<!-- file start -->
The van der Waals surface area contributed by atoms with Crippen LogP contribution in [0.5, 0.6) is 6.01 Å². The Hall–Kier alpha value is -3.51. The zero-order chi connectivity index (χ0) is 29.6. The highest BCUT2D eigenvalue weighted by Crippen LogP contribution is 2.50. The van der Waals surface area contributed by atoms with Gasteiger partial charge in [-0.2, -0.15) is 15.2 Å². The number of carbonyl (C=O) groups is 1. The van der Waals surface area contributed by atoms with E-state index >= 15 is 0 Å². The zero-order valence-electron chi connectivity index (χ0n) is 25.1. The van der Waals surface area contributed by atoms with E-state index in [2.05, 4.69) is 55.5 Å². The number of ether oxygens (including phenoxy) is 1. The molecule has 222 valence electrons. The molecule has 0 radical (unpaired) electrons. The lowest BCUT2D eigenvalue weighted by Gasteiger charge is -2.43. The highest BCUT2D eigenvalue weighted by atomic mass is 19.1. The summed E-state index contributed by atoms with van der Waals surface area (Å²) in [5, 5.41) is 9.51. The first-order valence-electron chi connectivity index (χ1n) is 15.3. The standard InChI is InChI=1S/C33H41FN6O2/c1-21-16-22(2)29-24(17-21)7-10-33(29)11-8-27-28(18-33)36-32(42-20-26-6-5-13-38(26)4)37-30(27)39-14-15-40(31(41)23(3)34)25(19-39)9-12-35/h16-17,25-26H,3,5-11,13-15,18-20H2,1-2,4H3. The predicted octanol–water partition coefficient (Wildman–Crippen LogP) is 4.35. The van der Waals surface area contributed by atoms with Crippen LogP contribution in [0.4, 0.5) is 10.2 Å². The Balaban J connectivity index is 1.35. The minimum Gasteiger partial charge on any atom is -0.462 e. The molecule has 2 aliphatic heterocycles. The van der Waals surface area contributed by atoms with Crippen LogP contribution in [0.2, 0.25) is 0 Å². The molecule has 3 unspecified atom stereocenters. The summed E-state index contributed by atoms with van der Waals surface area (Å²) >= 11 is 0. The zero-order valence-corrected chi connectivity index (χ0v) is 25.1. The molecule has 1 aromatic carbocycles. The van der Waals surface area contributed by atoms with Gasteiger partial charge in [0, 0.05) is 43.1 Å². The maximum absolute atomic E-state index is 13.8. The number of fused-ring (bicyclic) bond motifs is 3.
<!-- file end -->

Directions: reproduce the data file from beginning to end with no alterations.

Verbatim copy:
The van der Waals surface area contributed by atoms with Crippen LogP contribution in [0.5, 0.6) is 6.01 Å². The Hall–Kier alpha value is -3.51. The zero-order chi connectivity index (χ0) is 29.6. The highest BCUT2D eigenvalue weighted by Crippen LogP contribution is 2.50. The van der Waals surface area contributed by atoms with Gasteiger partial charge in [-0.2, -0.15) is 15.2 Å². The number of carbonyl (C=O) groups is 1. The van der Waals surface area contributed by atoms with E-state index >= 15 is 0 Å². The zero-order valence-electron chi connectivity index (χ0n) is 25.1. The van der Waals surface area contributed by atoms with E-state index in [2.05, 4.69) is 55.5 Å². The number of ether oxygens (including phenoxy) is 1. The molecule has 222 valence electrons. The molecule has 0 radical (unpaired) electrons. The lowest BCUT2D eigenvalue weighted by Gasteiger charge is -2.43. The highest BCUT2D eigenvalue weighted by atomic mass is 19.1. The summed E-state index contributed by atoms with van der Waals surface area (Å²) in [5, 5.41) is 9.51. The first-order valence-electron chi connectivity index (χ1n) is 15.3. The standard InChI is InChI=1S/C33H41FN6O2/c1-21-16-22(2)29-24(17-21)7-10-33(29)11-8-27-28(18-33)36-32(42-20-26-6-5-13-38(26)4)37-30(27)39-14-15-40(31(41)23(3)34)25(19-39)9-12-35/h16-17,25-26H,3,5-11,13-15,18-20H2,1-2,4H3. The predicted octanol–water partition coefficient (Wildman–Crippen LogP) is 4.35. The van der Waals surface area contributed by atoms with Crippen LogP contribution in [0.4, 0.5) is 10.2 Å². The Balaban J connectivity index is 1.35. The minimum Gasteiger partial charge on any atom is -0.462 e. The molecule has 2 aliphatic heterocycles. The van der Waals surface area contributed by atoms with Crippen LogP contribution in [0.2, 0.25) is 0 Å². The molecule has 3 unspecified atom stereocenters. The summed E-state index contributed by atoms with van der Waals surface area (Å²) >= 11 is 0. The zero-order valence-corrected chi connectivity index (χ0v) is 25.1. The molecule has 1 aromatic carbocycles. The van der Waals surface area contributed by atoms with Gasteiger partial charge in [0, 0.05) is 43.1 Å². The maximum absolute atomic E-state index is 13.8. The number of fused-ring (bicyclic) bond motifs is 3.